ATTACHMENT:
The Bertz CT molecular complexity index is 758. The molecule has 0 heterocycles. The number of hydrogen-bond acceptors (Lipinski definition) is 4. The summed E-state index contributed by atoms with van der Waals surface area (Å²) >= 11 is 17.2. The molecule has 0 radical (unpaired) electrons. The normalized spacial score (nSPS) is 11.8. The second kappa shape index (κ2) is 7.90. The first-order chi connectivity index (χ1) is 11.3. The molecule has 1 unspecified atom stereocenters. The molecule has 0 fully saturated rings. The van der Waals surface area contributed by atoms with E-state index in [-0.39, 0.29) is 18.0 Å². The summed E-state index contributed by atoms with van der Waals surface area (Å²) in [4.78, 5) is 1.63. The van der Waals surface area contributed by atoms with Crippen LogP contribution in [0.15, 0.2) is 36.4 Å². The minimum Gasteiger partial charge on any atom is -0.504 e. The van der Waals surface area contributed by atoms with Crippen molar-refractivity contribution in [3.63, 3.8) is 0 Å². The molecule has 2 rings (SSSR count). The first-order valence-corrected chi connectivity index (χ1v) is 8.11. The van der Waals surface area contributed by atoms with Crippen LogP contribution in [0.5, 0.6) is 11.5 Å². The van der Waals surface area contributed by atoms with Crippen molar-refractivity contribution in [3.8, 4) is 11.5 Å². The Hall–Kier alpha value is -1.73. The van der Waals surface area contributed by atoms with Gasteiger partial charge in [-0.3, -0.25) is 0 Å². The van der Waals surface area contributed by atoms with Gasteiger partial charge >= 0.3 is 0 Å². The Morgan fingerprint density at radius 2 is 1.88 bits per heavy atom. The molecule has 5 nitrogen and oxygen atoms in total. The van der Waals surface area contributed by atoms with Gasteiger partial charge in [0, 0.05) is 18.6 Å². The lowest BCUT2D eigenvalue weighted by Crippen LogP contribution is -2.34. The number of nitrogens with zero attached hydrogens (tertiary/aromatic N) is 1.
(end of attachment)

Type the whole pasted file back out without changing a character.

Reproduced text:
The Bertz CT molecular complexity index is 758. The molecule has 0 heterocycles. The number of hydrogen-bond acceptors (Lipinski definition) is 4. The summed E-state index contributed by atoms with van der Waals surface area (Å²) >= 11 is 17.2. The molecule has 0 radical (unpaired) electrons. The normalized spacial score (nSPS) is 11.8. The second kappa shape index (κ2) is 7.90. The first-order chi connectivity index (χ1) is 11.3. The molecule has 1 unspecified atom stereocenters. The molecule has 0 fully saturated rings. The van der Waals surface area contributed by atoms with E-state index in [-0.39, 0.29) is 18.0 Å². The summed E-state index contributed by atoms with van der Waals surface area (Å²) in [4.78, 5) is 1.63. The van der Waals surface area contributed by atoms with Crippen LogP contribution in [0.15, 0.2) is 36.4 Å². The minimum Gasteiger partial charge on any atom is -0.504 e. The van der Waals surface area contributed by atoms with Crippen molar-refractivity contribution in [3.63, 3.8) is 0 Å². The molecule has 2 rings (SSSR count). The first-order valence-corrected chi connectivity index (χ1v) is 8.11. The van der Waals surface area contributed by atoms with Crippen LogP contribution in [0.5, 0.6) is 11.5 Å². The van der Waals surface area contributed by atoms with Crippen molar-refractivity contribution in [3.8, 4) is 11.5 Å². The Hall–Kier alpha value is -1.73. The van der Waals surface area contributed by atoms with Gasteiger partial charge in [-0.3, -0.25) is 0 Å². The van der Waals surface area contributed by atoms with Gasteiger partial charge >= 0.3 is 0 Å². The Morgan fingerprint density at radius 2 is 1.88 bits per heavy atom. The molecule has 5 nitrogen and oxygen atoms in total. The van der Waals surface area contributed by atoms with Gasteiger partial charge in [0, 0.05) is 18.6 Å². The lowest BCUT2D eigenvalue weighted by Crippen LogP contribution is -2.34. The number of nitrogens with zero attached hydrogens (tertiary/aromatic N) is 1.